Kolter Named Head of Carnegie Mellon University Machine Learning Department

AI Scientist Ready To Guide School of Computer Science Through Research Revolution

Monday, June 10, 2024

Portrait of Zico Kolter.
Image removed.
Zico Kolter will head the Machine Learning Department, effective June 15.

Generative and transformative tools will power the future of computing, and machine learning technologies underpin all the learning, evaluation and improvement of these systems. Research moves quickly from the lab to the real world, where it could transform fields ranging from biology to business.

Zico Kolter is ready to lead that transformation as the new director of Carnegie Mellon University's Machine Learning Department (MLD).

"The pace is unlike anything else I've seen," said Kolter, a faculty member in CMU's School of Computer Science (SCS) who has worked at the forefront of machine learning and its real-world applications for almost 20 years. "In typical scientific research, the timeframe between basic research, an idea, and its deployment in the world is 10 or 20 years — maybe longer. Machine learning researchers are making advances that we'll see in production a few months after they're published.

"In this moment, the research happening in the Machine Learning Department is influencing and will continue to influence the direction of artificial intelligence," Kolter said.

Kolter joined SCS 11 years ago. He is currently an associate professor in the Computer Science Department with affiliations in the Software and Societal Systems Department, the Robotics Institute and the College of Engineering's Electrical and Computer Engineering Department.

While at CMU, he has also served in various roles in industry, including chief scientist of AI research at Bosch. Kolter earned his Ph.D. in computer science from Stanford University and then completed a postdoctoral fellowship at the Massachusetts Institute of Technology.

SCS Dean Martial Hebert shared his excitement for Kolter stepping into this role.

"I know that his energy and research leadership will be instrumental in leading the Machine Learning Department through this critical period in its history," Hebert said. 

Founded in 2006 as the world's first academic department of its kind, MLD evolved from CMU's Center for Automated Learning and Discovery (CALD). Kolter will be its sixth department head, succeeding Roni Rosenfeld, who has held the role since 2018.

Tom Mitchell, SCS Founders University Professor and MLD's founding department head, led the search committee. He said Kolter has the right mix of skills to lead the advancement of both the department and field.

"Zico is a great choice for the head of the Machine Learning Department, especially at this time of major progress and change in AI and machine learning," Mitchell said. "He's a star researcher with a real understanding of how the field is evolving and how the department should help lead this evolution. He has plenty of management experience, lots of ideas for the future and he's fun to work with. I look forward to supporting him as he leads the department to the next level."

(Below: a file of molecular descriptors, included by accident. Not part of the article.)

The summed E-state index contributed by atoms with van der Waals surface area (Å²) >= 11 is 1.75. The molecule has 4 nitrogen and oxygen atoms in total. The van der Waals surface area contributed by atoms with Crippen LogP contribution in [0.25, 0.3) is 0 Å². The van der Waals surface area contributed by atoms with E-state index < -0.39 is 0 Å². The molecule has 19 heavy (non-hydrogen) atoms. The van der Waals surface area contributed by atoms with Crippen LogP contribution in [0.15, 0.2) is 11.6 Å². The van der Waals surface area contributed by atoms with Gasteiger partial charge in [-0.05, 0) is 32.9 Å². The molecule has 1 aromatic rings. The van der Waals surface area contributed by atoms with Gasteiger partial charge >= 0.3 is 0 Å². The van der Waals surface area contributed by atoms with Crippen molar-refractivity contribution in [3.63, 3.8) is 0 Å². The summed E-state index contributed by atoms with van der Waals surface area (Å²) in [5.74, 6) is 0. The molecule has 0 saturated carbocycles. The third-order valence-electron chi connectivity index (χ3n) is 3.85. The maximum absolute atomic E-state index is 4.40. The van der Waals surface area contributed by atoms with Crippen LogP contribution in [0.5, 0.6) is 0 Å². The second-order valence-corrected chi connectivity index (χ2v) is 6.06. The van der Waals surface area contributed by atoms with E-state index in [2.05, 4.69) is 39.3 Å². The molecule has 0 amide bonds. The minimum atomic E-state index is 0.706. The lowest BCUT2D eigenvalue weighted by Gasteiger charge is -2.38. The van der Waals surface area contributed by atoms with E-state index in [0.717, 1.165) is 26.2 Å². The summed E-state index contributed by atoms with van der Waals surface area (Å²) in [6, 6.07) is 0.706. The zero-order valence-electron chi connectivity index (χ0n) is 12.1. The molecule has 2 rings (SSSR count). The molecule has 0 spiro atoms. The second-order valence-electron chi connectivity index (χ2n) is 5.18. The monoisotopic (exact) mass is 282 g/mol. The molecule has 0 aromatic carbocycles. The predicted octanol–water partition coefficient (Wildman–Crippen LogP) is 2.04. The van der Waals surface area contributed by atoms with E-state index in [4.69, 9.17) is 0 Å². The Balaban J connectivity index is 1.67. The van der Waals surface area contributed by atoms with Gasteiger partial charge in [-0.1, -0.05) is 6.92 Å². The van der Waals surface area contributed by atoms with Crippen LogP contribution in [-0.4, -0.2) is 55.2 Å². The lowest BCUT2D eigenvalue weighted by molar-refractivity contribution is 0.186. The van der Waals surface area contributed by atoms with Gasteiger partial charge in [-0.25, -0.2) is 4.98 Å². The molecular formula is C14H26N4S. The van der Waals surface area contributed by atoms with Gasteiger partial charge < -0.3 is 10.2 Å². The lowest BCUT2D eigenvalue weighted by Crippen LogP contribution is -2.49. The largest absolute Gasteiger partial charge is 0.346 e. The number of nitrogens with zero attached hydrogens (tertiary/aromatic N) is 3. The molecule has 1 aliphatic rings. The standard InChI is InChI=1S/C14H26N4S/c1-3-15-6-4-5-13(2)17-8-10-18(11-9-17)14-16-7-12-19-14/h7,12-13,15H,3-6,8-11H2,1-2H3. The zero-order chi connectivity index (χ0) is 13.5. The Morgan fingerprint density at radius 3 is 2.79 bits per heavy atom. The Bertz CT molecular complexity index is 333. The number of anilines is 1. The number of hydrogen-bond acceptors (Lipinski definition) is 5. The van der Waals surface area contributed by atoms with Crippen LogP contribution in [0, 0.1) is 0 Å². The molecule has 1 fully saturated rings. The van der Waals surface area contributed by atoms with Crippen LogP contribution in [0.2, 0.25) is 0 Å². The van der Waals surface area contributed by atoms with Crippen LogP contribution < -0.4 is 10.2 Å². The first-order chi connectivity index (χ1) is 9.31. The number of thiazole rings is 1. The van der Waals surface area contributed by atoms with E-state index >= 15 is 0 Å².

Kolter's research focuses on machine learning, optimization and control, with much of the work centered on making deep learning algorithms safer, more robust and more modular. Students working with Kolter undertake an immense breadth of AI research. Kolter wants to put researchers at the vanguard of developing the field's core methodologies and assessing the potential risks or concerns that arise from AI.

"This is an area where I would argue that the Machine Learning Department excels and will continue to excel," Kolter said. "We have people working at the forefront of ethics, safety, transparency and explainability. These areas are going to be equally crucial as research and as policy to enable the safe and responsible uptake of AI."

Last year, Kolter's work on attacking large language models (LLM) showed there were ways to circumvent their safeguards. The research team created a system that automatically generated suffixes that, when attached to a query, caused the LLMs to answer dangerous questions, such as "How to hotwire a car?" The researchers hoped their work would clarify the risk these automated attacks pose to LLMs like ChatGPT.

Today's LLMs have changed dramatically from past models. Kolter said his lab has worked on understanding how data impacts the way these models work and has helped define memorization in these models, addressing concerns about permissible data usage.

"We don't even know the data we use to train models in many cases, yet we're still using them. We need to understand how data impacts these models — how different design choices made during training can lead to vastly different downstream behavior," Kolter said. "It is vital to understand how to use these tools safely."

Across all the work his lab has done, Kolter stresses how impressive it is that students conduct a variety of AI research. As the department head, he hopes to empower and facilitate what he sees as the most valuable resource at MLD: its people. This includes students, faculty and staff, Kolter said. His primary goal is to ensure that the people in and outside MLD have what they need to succeed.

"I want to ensure that our biggest resource, our people, have the influence on the field that we can and should have. This includes getting them the access to the models, data and compute that they need," Kolter said.

Kolter takes over as MLD department head effective June 15. Rosenfeld, an MLD professor with affiliations in the Language Technologies Institute, the Ray and Stephanie Lane Computational Biology Department, and CMU's Heinz College of Information Systems and Public Policy, announced in January that he was stepping down as department head to focus on the work of the Delphi Group, of which he is a co-founder and co-lead. 

Media Contact

Aaron Aupperlee | 412-268-9068 | aaupperlee@cmu.edu